I don’t know what your requirements and scope are. But (in the absense of that) you could find a simple (non-rigged, non-animated) model with an obvious joint, segment the model’s vertices and faces into its 2 (or 3) distinct pieces, and then apply a simple animation to those parts.

Alternatively you could load a rigged and animated model and play the joint transforms. However, I’d at least be hesitant about this latter as the learning curve for skeletal animation is pretty steep at the beginning.

Consider using an asset import library like Open Asset Import Library to accelerate the loading piece of this, as well as tutorials to get a kick-the-tires test up and running quickly (e.g. this one).


#3

Bear in mind that mechanical constructs typically don’t need skeletal animation. They can be decomposed into sub-objects (e.g. body, hood, trunk, doors) such that each sub-object can transformed as a whole.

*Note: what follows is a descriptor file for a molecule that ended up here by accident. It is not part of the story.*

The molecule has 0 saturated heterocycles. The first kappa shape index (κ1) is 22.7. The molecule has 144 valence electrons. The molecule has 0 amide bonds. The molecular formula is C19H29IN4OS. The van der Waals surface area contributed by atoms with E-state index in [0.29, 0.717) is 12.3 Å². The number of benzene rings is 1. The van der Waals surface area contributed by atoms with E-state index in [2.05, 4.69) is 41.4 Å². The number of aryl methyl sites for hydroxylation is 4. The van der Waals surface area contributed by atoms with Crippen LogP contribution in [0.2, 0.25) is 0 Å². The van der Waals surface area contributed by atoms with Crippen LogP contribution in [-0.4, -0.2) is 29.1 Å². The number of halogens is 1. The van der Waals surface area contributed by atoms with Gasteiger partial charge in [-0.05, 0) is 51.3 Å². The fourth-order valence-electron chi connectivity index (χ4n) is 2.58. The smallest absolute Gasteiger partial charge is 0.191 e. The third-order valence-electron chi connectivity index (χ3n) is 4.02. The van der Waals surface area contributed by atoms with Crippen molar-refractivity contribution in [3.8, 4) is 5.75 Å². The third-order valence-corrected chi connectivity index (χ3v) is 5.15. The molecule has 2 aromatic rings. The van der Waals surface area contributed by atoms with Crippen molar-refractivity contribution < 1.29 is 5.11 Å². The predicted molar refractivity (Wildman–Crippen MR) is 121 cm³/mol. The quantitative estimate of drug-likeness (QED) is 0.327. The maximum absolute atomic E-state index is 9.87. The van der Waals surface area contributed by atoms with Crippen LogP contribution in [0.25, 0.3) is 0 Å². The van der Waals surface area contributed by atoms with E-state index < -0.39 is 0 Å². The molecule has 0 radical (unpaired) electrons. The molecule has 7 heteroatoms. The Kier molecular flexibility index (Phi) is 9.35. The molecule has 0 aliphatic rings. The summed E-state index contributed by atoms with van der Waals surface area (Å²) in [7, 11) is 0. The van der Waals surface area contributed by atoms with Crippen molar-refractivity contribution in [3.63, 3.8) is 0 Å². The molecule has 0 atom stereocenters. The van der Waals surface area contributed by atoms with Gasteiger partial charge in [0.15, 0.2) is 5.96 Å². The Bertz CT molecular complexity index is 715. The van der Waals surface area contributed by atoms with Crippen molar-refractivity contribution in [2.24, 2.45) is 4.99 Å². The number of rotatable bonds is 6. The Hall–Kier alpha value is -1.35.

Skeletal animation is used for objects where different vertices within a connected mesh of triangles can be transformed independently. This is typically used for people or other “organic” entities with a flexible skin attached to an articulated skeleton.

Skeletal animation is more general, so a system which supports skeletal animation can be used for both types of model. Transformation hierarchies can only handle the former.


#4

Right. That’s what I was trying to suggest (possibly poorly) with “find a simple (non-rigged, non-animated) model … and then apply a simple animation to those parts.”